Sweden-based AcouSort, a company that develops, produces and sells standalone laboratory products and integrated OEM solutions, announced that it has received SEK 26M (approximately €2.44M) from the European Innovation Council (EIC) for its AcouSome project.
Of the total funds, SEK 12.2M (nearly €1.14M) will go to AcouSort directly, while the remaining funds will be given to its collaborators Lund University, DTU, and Day One. The project will run for 36 months and is fully funded by the EU.
“Developing diagnostics of the future”
AcouSort is focused on developing products and solutions for the integrated preparation of biological samples. With the help of sound waves, the company’s products can separate blood cells, concentrate, purify and stain cells, exosomes and bacteria from biological samples.
Exosomes are nanoparticles that provide human cells with the ability to exchange important information. As they can provide ‘status reports’ on organs like the brain and heart. and critical information on tumour disorders, infectious diseases, pregnancy, and stem cell conditions, they have the potential to develop a new sector within diagnostics.
For discovering exosomes, James E. Rothman, Randy W. Schekman, and Thomas C. Sudhof shared the 2013 Nobel Prize in Physiology or Medicine. Since then, a lot of research has been conducted in this area, but only a small number of useful applications have been created.
The grant from EIC will assist AcouSort in creating an acoustofluidic thin-film actuated chip for blood exosome separation.
AcouSort CEO, Torsten Freltoft, says, “Exosomes represent a fantastic and largely untapped opportunity to provide healthcare with dramatically enhanced diagnostic tools. Long-term, exosome-based diagnostics represent a major business opportunity for AcouSort. If the AcouSome project is as successful as we plan it to be, we will already, in 2026, have access to a research market estimated at $661M. From there, the road is paved to the much bigger exosome diagnostics market.”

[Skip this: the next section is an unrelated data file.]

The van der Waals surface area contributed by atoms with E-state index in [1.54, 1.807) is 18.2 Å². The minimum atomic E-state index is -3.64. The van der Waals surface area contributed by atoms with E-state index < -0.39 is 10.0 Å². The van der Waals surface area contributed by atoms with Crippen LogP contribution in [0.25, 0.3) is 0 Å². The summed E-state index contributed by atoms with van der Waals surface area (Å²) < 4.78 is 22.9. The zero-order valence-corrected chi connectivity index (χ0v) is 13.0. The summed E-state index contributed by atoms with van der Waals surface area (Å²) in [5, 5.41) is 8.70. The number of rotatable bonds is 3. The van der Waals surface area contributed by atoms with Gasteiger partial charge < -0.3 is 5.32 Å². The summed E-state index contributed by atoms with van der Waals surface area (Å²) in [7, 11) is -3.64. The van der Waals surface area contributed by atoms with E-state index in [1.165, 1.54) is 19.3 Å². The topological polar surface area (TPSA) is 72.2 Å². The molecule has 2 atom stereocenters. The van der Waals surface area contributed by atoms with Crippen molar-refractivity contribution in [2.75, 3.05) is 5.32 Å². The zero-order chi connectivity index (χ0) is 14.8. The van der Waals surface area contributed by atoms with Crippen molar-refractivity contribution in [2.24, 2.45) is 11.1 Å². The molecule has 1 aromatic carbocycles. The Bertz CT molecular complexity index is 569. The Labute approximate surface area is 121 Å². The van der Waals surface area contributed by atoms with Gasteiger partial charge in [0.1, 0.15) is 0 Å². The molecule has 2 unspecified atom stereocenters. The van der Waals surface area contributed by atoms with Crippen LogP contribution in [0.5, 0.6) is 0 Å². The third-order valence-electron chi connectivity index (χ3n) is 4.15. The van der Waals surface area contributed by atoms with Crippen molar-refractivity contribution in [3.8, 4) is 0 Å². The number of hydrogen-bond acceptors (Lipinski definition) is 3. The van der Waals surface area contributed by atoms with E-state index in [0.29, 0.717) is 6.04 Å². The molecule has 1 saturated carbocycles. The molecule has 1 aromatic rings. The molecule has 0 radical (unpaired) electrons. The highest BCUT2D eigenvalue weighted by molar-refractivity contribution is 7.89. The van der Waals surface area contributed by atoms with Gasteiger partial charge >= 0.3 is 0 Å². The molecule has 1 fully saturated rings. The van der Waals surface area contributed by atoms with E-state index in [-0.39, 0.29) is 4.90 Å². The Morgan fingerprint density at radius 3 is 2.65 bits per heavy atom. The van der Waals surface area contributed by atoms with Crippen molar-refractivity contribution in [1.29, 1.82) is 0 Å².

The AcouSome project
The aim of the project is to develop a technology which separates exosomes from blood to enable robust and reliable exosome-based diagnostics. If the experiment is successful, the results might create a brand-new and very promising diagnostics sector, claims the company.
There are currently no technologies that are effective for automatically separating exosomes from whole blood. The AcouSome project’s goal is to create a part that enables a one-step, completely automated procedure.
Since blood may be very contagious, it is important to develop an economical disposable product to reduce the danger of contamination associated with all reusable tools. Hence, one aspect of the project is to create a manufacturing platform that can scale up product volumes to reach a low unit cost.
Before being approved, the project underwent a rigorous two-step examination procedure. The final step involved pitching the proposal in front of a panel of six independent specialists.
According to the quotation from the specialist panel report, “The proposed solution has a high degree of novelty and disruptiveness and has the potential to develop a new market related to the emerging sector of exosome-based diagnostics. Therefore, the timing is right in terms of the feasibility and the technological readiness.”
About AcouSort and how was it born
AcouSort’s goal is to transform the healthcare industry via the application of its technologies. The company claims that its ability to automate and integrate sample processing steps will allow for a new generation of analytical and diagnostic devices.
Patient samples can be analysed directly at the Point-of-Care (POC) systems instead of at central laboratories, meaning the patient gets the results immediately. Through collaborations with life-science companies AcouSort’s technology can eliminate manual handling steps while saving time, money, and ultimately – lives.
The Department of Biomedical Engineering at Lund University has been doing research and developing the basic technology behind AcouSort for more than 20 years, under the direction of Professor Thomas Laurell. As the technology matured, its capabilities generated significant interest from life science companies.
In December 2010, AcouSort was founded in order to commercialise the research. The founders were professor Laurell and three other Lund University professors Hans Lilja (clinical chemistry), Patrik Brundin (neuroscience) and Stefan Scheding (haematology).
The technology of the company’s products is acoustofluidics, where sound waves and microfluidics enable automated handling of samples in a range of application areas, from research on new biomarkers to the development of new diagnostic systems for near-patient testing – the so-called Point-of-Care (POC) systems.
The company’s commercialisation strategy is based on the proven business model of providing separation modules to diagnostic system manufacturers for integrated sample preparation as well as to continue the commercialisation of the company’s research instruments.
With the help of the company’s products and the development of point-of-care tests, new diagnostic systems and treatments are enabled, addressing some of the most challenging disease areas, including cancer, infectious diseases and cardiovascular diseases.